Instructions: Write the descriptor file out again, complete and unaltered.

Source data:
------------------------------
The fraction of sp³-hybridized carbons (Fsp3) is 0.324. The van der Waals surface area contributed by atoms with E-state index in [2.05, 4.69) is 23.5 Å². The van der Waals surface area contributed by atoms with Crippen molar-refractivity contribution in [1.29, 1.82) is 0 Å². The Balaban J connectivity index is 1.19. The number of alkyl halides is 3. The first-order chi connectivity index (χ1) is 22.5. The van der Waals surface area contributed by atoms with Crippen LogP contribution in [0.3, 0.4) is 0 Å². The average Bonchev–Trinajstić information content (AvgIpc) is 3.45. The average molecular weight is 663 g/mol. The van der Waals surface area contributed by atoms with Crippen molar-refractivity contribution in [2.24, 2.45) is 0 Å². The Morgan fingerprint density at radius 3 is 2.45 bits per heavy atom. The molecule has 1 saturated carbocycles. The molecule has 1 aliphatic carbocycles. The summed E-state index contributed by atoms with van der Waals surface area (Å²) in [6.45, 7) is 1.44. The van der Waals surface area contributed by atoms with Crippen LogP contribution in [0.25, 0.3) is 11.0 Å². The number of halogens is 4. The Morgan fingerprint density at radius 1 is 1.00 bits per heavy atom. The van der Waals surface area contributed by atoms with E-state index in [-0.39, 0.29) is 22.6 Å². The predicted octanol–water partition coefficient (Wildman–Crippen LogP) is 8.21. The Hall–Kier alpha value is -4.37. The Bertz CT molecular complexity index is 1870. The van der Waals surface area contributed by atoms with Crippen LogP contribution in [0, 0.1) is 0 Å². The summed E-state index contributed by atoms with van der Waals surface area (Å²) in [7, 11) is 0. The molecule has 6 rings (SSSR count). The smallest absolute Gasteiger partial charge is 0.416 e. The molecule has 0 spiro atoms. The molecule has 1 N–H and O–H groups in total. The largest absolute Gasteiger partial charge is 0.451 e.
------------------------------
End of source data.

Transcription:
The fraction of sp³-hybridized carbons (Fsp3) is 0.324. The van der Waals surface area contributed by atoms with E-state index in [2.05, 4.69) is 23.5 Å². The van der Waals surface area contributed by atoms with Crippen molar-refractivity contribution in [1.29, 1.82) is 0 Å². The Balaban J connectivity index is 1.19. The number of alkyl halides is 3. The first-order chi connectivity index (χ1) is 22.5. The van der Waals surface area contributed by atoms with Crippen LogP contribution in [0.3, 0.4) is 0 Å². The average Bonchev–Trinajstić information content (AvgIpc) is 3.45. The average molecular weight is 663 g/mol. The van der Waals surface area contributed by atoms with Crippen molar-refractivity contribution in [2.24, 2.45) is 0 Å². The Morgan fingerprint density at radius 3 is 2.45 bits per heavy atom. The molecule has 1 saturated carbocycles. The molecule has 1 aliphatic carbocycles. The summed E-state index contributed by atoms with van der Waals surface area (Å²) in [6.45, 7) is 1.44. The van der Waals surface area contributed by atoms with Crippen LogP contribution in [0.25, 0.3) is 11.0 Å². The number of halogens is 4. The Morgan fingerprint density at radius 1 is 1.00 bits per heavy atom. The van der Waals surface area contributed by atoms with E-state index in [-0.39, 0.29) is 22.6 Å². The predicted octanol–water partition coefficient (Wildman–Crippen LogP) is 8.21. The Hall–Kier alpha value is -4.37. The Bertz CT molecular complexity index is 1870. The van der Waals surface area contributed by atoms with Crippen LogP contribution in [0, 0.1) is 0 Å². The summed E-state index contributed by atoms with van der Waals surface area (Å²) in [7, 11) is 0. The molecule has 6 rings (SSSR count). The smallest absolute Gasteiger partial charge is 0.416 e. The molecule has 0 spiro atoms. The molecule has 1 N–H and O–H groups in total. The largest absolute Gasteiger partial charge is 0.451 e.